AFP modernization, What's the score?

(First of two parts)

The Philippines was second to none in military might among countries in Southeast Asia, but that was long, long time ago.

Today, by twist of fate, the Philippines found itself at the bottom, gasping for breath trying to save whatever it could on its remaining aging aircraft and warships in its arsenal.

What a pitiful sight, considering that shortly after World War II, the Armed Forces of the Philippines was the envy of many neighboring nations as the AFP had on its inventory an array of modern weapons supplied by the United States - the F-86 Sabre jet-fighter bombers, a variety of aircraft, including C-123 transport planes, C-47s, for the Philippine Air Force, and several frigates, patrol ships, fast patrol crafts, landing ship tanks, armored vehicles, tanks, to name a few for the Philippine Navy.

In the 1950s, the PAF had in its arsenal more than 80 F-86 fighter planes and a fleet of transport helicopters. The PAF was really a force to reckon with.

By 1965, the Air Force received 25 brand-new supersonic F-5A/B fighter planes from America as part of the RP-US Military Assistance Program.

The Philippines was one of the first recipients of the F-5s "Freedom Fighters" among the U.S. allies the world over. In addition, the PAF also got over 140 UH-1H "Huey" helicopters, further boosting its air power.

Its foot soldiers were armed with the sophisticated weapons available at that time such as M1 Garand rifles, automatic Carbine rifles, Browning Automatic Rifles (BAR), Thompson sub-machine guns, bazookas, howitzers and many more. Name it, the AFP had it.

Throughout the 1960s, the Philippines was on top in terms of air and naval power. The PAF had about 100 jet fighter-bombers as its first line of defense in guarding the country's airspace while the Philippine Navy had close to 200 warships of various types.

By 1970, the AFP started to draw up a modernization program in anticipation of its air and naval assets to be phased out in the years to come.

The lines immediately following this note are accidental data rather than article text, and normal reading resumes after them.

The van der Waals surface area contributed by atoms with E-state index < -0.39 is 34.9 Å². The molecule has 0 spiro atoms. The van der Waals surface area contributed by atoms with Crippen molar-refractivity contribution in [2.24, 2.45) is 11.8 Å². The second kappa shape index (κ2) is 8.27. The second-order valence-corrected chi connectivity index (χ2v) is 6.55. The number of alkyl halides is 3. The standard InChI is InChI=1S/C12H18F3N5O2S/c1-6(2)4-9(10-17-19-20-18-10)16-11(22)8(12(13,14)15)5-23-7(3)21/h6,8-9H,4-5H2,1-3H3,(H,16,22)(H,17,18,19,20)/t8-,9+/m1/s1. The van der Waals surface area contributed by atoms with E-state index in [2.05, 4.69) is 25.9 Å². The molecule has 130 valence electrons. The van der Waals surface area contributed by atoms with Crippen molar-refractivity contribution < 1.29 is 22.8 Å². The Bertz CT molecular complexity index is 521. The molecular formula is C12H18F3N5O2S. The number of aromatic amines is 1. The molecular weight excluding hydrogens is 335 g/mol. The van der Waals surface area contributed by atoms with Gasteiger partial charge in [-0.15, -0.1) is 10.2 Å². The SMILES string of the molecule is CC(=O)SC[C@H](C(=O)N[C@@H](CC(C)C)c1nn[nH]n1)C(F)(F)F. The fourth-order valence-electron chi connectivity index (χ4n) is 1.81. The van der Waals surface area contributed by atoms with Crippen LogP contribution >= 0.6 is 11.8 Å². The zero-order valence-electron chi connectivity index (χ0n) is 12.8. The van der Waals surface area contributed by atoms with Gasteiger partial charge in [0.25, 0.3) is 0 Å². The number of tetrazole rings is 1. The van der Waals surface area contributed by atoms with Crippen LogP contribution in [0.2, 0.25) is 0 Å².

However, before the modernization program could take off, the Mindanao secessionist war erupted in 1973. The AFP was at the forefront of the fighting. Many of its assets were destroyed. Replacements were in order.

In 1979, the PAF got a squadron of F-8 Crusader fighter-bombers from the United States as part of the RP-US Military Assistance Program. The F-8s and the F-5s formed the first line of defense for the AFP.

The F-8s were in service for only a decade as the Air Force decided to phase out the aircraft because the Crusaders consumed too much gas, according to Maj. Gen. Jose Toy E. Villarete, AFP Deputy Chief of Staff for Plans (J-5).

Villarete, an F-5 fighter pilot with over 3,000 hours flying time, said that the F-8, which is carrier-based aircraft, was very expensive to maintain "because we have to dump all the aviation gas before we could land."

In the late 1980s, the PAF got 30 S-211 jet trainers from Italy. The delivery was a big boost to the Air Force's training program of future pilots.

Almost at the same time, the Air Force received 25 MG-500 attack helicopters it ordered from the United States. The PAF also purchased a fleet of Bell Transport helicopters.

But over the years, due to wear and tear, the PAF's air assets continued to deplete.

On the other hand, the Philippine Navy is also in a sorry state. Most of its warships are of World War II vintage.

Considering that the Philippines is an archipelagic country, the Navy badly needs ships to patrol the vast territorial waters the coastline of which is more than twice as long as that of the United States.

Yet, it has no new vessels and is forced to maintain aging warships to secure the country's territorial waters.

In 1990, Defense reporters were invited by the Navy to ride one of its warships -- the BRP Quezon.

The vessel left the Navy's headquarters at Roxas Boulevard and was bound for Sangley Point in Cavite City. But it took more than four hours to reach its destination, prompting a reporter to say that it was faster for a man to walk briskly to negotiate the distance in an hour than to take the dilapidated and slow-moving Navy ship.

Twenty years had passed since then, but still the Philippine Navy has no new ships to replace its aging ones which were long destined to the scraps, while the Philippine Air Force has no fighter aircraft to speak of after its F-5 planes were retired in 2004.

It may be recalled that in 1995, Congress enacted Republic Act No. 7898, otherwise known as the AFP Modernization Act.

Congress has allocated P331 billion for a 15-year AFP Modernization Program.

However, only P30 billion had been used to acquire new equipment for the military. The remaining P300 billion is still up in the air. (To be continued)